Newly released FBI notes undermine Mueller investigation
The Senate Judiciary Committee has released documents that further undermine the basis for an investigation into Trump’s campaign collusion with Russia and provides evidence that the investigation was politically motivated from the start.
The documents obtained from the Department of Justice and released by the committee on Friday show notes by lead FBI investigator Peter Strzok that undermine the collusion narrative. In a February 2017 New York Times report alleging contacts between Trump allies and Russian intelligence officials, Strzok made notes in the margin of the article that read:
“We have not seen evidence of any individuals affiliated with the Trump team in contact with IOs [intelligence officials]… We are unaware of ANY Trump advisors engaging in conversations with Russian intelligence officials,” according to a statement by the committee.
Committee Chairman Lindsay Graham issued a statement questioning the motives of Special Counsel Mueller’s lengthy investigation of the matter:
“The statements by Mr. Strzok question the entire premise of the FBI’s investigation of the Trump Campaign and make it even more outrageous that the Mueller team continued this investigation for almost two and a half years.”
What has persisted as an unassailable fact is that Russian President Vladimir Putin preferred Trump over Hillary Clinton in the 2016 election and that Russia’s interference was intended to benefit Trump. Critics point to evidence that the “Putin preferred Trump” claim is suspect. Some of those critics say the Obama administration, of which Clinton served as Secretary of State for the first four years, was extremely “flexible” in response to Putin’s demands. For example, in 2009, Obama and Clinton abandoned strategic U.S. allies Poland and the Czech Republic by withdrawing newly placed missile defense systems from their respective nations. The Czechs and Poles saw the defense agreement with the U.S. as added security against a Russian invasion similar to what had occurred in the nation of Georgia.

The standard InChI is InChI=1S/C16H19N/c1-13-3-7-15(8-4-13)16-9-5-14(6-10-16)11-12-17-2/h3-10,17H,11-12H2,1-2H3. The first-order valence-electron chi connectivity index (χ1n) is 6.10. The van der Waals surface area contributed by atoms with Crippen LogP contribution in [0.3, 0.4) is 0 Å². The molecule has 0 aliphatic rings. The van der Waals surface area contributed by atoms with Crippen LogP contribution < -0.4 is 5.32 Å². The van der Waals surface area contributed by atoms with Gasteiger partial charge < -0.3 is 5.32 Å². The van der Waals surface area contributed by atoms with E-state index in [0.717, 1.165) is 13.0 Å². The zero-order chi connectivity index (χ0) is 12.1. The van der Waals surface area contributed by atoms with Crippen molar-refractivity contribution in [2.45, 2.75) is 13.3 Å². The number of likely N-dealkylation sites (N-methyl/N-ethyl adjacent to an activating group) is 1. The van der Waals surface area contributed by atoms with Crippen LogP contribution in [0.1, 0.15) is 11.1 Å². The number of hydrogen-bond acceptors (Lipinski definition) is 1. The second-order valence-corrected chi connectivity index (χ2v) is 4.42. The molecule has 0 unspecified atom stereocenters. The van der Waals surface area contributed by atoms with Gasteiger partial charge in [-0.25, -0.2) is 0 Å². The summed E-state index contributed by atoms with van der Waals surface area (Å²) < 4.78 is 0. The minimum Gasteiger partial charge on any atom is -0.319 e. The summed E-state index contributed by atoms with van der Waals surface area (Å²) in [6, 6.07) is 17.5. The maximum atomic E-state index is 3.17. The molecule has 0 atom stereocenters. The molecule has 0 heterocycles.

In June 2010, the FBI arrested ten Russian spies who were part of a sleeper cell that had been operating in the U.S. for years. Days after their arrests, and before the FBI could interrogate the spies, Obama and Clinton sent them back to Moscow and referred to it as a triumph for diplomacy.
In 2012, prior to the election, Obama was recorded inadvertantly on a hot mic saying to Russian President Dimitry Medvedev, “On all of these issues, but particularly missile defense, this can be solved, but it is important for [Vladimir Putin] to give me space… After my election, I have more flexibility.”
In short, attempts to portray Trump as a potential Russia appeaser was a difficult sale due to eight years of Obama administration accommodations of Russia, at what many consider the expense of U.S. national security.
Also, a little discussed aspect of Special Counsel Mueller’s report seems to contradict the premise that Russia had contacts with anyone close to Trump. Stephen F. Cohen, professor emeritus of Russian studies at Princeton University, provided this analysis to radio host John Batchelor in May of 2019:
“Toward the end of the first volume (pp. 144, 146), Mueller produces a truly stunning revelation, though he seems unaware of it. After the 2016 US presidential election, the Kremlin ‘appeared not to have preexisting contacts…with senior officials around the President-Elect.’ Even more, ‘Putin spoke of the difficulty faced by the Russian government in getting in touch with the incoming Trump Administration… Putin indicated that he did not know with whom formally to speak and generally did not know the people around the President-Elect.’”
There is an ongoing investigation by the justice department into the origins of Special Counsel Mueller’s investigation, and the legality of it, although no indictments have been announced thus far.
Scroll down to comment!